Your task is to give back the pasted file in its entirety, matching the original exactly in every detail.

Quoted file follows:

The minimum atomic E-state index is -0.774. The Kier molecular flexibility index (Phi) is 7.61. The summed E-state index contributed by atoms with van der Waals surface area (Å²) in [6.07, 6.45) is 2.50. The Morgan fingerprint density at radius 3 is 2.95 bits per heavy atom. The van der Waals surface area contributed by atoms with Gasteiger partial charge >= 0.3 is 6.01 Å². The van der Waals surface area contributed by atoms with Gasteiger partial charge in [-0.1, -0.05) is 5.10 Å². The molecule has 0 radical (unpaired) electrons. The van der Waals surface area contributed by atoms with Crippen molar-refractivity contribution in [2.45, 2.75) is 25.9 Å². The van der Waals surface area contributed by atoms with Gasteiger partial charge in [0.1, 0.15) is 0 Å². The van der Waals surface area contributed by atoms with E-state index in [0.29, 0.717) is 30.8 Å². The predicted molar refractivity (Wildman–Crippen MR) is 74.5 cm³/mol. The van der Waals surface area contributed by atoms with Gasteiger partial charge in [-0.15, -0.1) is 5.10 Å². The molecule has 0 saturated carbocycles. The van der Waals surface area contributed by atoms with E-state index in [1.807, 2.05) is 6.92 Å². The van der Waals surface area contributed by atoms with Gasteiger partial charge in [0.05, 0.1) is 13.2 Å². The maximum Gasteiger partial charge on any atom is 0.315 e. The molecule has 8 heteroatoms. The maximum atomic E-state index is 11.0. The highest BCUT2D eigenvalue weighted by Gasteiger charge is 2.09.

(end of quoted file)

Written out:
The minimum atomic E-state index is -0.774. The Kier molecular flexibility index (Phi) is 7.61. The summed E-state index contributed by atoms with van der Waals surface area (Å²) in [6.07, 6.45) is 2.50. The Morgan fingerprint density at radius 3 is 2.95 bits per heavy atom. The van der Waals surface area contributed by atoms with Gasteiger partial charge >= 0.3 is 6.01 Å². The van der Waals surface area contributed by atoms with Gasteiger partial charge in [-0.1, -0.05) is 5.10 Å². The molecule has 0 radical (unpaired) electrons. The van der Waals surface area contributed by atoms with Crippen molar-refractivity contribution in [2.45, 2.75) is 25.9 Å². The van der Waals surface area contributed by atoms with Gasteiger partial charge in [0.1, 0.15) is 0 Å². The van der Waals surface area contributed by atoms with E-state index in [0.29, 0.717) is 30.8 Å². The predicted molar refractivity (Wildman–Crippen MR) is 74.5 cm³/mol. The van der Waals surface area contributed by atoms with Gasteiger partial charge in [-0.15, -0.1) is 5.10 Å². The molecule has 0 saturated carbocycles. The van der Waals surface area contributed by atoms with E-state index in [1.807, 2.05) is 6.92 Å². The van der Waals surface area contributed by atoms with Gasteiger partial charge in [0.05, 0.1) is 13.2 Å². The maximum Gasteiger partial charge on any atom is 0.315 e. The molecule has 8 heteroatoms. The maximum atomic E-state index is 11.0. The highest BCUT2D eigenvalue weighted by Gasteiger charge is 2.09.